“If we could do this it could be a huge step forward in connecting families to services,” he said.
The work plan misses one of the state group’s recommendations: Adopt a common framework for discussing socio-emotional learning in Idaho classrooms.
The SDE management team decided not to act on this recommendation in light of the a national survey suggesting that the term “socio-emotional learning” is unpopular with parents, and divisive political rhetoric around the term, Studebaker said. Socio-emotional learning (SEL) has been drawn into partisan debates over whether schools teach critical race theory or try to “brainwash” young people with liberal ideology.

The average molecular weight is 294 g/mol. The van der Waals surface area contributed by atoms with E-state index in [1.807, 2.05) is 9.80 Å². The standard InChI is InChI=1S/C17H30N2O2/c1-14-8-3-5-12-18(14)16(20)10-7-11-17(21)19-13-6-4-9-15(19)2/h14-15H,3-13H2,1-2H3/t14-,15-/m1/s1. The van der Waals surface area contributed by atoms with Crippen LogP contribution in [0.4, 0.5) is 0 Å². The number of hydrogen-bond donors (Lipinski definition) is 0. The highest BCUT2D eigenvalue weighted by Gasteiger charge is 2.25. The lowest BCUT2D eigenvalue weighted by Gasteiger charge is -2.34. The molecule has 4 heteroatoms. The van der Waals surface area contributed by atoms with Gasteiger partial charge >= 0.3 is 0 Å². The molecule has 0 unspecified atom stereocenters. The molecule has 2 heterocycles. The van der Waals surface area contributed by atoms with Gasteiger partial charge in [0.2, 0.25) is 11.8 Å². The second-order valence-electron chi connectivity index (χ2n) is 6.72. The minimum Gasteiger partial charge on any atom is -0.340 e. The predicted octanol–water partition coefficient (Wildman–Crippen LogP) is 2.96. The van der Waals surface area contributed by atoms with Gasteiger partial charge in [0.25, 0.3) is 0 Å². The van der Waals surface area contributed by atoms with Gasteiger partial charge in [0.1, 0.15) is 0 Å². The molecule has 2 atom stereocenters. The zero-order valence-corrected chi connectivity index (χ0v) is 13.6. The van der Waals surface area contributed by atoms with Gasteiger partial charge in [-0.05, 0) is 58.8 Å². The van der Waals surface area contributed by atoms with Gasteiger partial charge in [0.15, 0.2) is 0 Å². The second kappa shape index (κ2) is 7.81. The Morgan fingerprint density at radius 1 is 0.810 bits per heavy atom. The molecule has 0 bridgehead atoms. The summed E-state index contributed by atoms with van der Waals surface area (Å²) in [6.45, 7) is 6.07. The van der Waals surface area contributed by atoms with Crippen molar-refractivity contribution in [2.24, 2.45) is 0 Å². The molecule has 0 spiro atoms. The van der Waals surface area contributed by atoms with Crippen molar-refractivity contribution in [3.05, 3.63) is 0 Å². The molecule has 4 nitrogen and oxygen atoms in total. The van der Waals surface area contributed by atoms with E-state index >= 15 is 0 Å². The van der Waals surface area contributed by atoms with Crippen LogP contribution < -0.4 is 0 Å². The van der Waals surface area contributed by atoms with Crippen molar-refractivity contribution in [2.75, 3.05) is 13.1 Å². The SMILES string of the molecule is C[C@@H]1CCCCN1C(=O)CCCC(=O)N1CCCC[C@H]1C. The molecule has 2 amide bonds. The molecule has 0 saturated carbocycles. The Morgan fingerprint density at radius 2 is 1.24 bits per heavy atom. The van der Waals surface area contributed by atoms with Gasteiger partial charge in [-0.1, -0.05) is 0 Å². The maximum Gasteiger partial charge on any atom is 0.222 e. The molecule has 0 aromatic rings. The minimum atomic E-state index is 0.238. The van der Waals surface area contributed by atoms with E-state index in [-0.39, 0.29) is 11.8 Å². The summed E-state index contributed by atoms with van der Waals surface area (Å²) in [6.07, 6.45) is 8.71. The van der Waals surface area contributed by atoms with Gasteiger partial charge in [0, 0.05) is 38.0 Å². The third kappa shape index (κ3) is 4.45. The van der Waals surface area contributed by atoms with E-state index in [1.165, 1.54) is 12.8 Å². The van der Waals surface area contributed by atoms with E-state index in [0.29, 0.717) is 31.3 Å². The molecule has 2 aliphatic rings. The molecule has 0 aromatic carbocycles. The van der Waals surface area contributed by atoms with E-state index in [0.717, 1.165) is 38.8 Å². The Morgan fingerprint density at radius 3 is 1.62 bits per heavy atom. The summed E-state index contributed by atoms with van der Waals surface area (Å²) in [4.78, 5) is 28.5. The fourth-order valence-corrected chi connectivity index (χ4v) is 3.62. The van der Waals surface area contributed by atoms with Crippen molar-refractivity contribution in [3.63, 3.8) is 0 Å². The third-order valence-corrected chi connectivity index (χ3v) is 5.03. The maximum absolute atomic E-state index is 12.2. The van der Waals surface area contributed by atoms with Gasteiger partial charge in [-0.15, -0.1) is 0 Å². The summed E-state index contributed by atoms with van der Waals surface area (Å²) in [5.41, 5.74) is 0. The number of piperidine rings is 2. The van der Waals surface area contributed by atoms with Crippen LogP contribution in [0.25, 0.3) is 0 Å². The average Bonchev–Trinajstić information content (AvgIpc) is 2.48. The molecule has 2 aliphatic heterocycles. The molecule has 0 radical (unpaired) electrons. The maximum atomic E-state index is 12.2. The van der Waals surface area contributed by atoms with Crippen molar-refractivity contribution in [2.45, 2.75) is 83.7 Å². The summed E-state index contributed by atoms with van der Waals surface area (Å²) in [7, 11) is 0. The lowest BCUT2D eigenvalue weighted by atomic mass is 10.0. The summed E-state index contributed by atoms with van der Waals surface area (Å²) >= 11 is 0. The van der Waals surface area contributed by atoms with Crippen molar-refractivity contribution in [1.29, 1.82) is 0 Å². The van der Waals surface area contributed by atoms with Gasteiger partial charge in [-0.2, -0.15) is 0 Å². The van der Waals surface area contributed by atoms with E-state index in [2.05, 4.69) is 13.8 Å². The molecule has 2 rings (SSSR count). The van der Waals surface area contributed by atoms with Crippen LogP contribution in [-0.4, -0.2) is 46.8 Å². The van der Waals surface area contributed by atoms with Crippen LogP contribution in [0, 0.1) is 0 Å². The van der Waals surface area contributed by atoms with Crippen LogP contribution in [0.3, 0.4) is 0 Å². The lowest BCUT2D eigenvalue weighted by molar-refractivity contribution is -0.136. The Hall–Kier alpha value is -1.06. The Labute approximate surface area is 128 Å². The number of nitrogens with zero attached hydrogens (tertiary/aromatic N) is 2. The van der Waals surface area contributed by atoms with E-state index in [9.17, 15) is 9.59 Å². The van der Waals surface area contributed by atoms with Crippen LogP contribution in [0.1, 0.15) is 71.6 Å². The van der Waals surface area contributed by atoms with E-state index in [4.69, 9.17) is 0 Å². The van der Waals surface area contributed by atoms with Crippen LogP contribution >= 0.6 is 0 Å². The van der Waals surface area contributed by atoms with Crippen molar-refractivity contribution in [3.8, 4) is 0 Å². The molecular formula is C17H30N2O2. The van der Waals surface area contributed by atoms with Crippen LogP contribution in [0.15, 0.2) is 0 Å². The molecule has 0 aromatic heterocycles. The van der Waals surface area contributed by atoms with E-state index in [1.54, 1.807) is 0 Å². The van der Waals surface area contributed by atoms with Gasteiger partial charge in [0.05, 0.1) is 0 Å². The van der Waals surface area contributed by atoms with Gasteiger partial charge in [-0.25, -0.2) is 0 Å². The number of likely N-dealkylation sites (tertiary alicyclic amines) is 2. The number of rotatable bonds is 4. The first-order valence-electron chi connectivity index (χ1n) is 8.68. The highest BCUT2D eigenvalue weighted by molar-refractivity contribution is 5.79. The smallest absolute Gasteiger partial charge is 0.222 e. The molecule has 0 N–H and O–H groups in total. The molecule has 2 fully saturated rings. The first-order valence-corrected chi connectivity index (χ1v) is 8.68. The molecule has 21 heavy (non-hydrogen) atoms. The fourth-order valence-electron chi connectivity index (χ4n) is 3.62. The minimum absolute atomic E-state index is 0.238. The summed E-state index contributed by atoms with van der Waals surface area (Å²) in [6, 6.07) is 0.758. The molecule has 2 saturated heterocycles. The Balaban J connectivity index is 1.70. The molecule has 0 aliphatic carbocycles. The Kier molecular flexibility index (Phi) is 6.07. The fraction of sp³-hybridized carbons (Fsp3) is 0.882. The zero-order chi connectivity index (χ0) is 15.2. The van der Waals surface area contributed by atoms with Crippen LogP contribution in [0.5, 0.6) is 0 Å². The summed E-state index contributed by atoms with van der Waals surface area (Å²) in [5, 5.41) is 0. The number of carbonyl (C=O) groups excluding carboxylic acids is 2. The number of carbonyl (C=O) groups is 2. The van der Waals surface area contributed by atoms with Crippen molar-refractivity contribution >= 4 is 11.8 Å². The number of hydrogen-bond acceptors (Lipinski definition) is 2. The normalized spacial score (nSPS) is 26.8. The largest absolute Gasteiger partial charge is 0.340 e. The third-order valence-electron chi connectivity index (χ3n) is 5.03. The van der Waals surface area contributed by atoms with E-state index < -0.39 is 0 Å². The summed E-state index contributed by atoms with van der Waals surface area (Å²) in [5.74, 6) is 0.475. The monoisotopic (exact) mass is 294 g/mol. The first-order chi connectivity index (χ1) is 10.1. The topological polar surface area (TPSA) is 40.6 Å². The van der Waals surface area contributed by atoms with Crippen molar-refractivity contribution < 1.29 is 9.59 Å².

The state is evaluating whether it will continue to use the term “socio-emotional learning,” Studebaker said.
“The commitment to components is still there,” said SDE spokesperson Kris Rodine. “It’s just the terminology that’s the flashpoint.”
Idaho missing a statewide rubric on how schools should provide behavioral health supports to students. A student’s access to mental health services at school depends on where they live and whether administrators have the funds or interest in providing these services.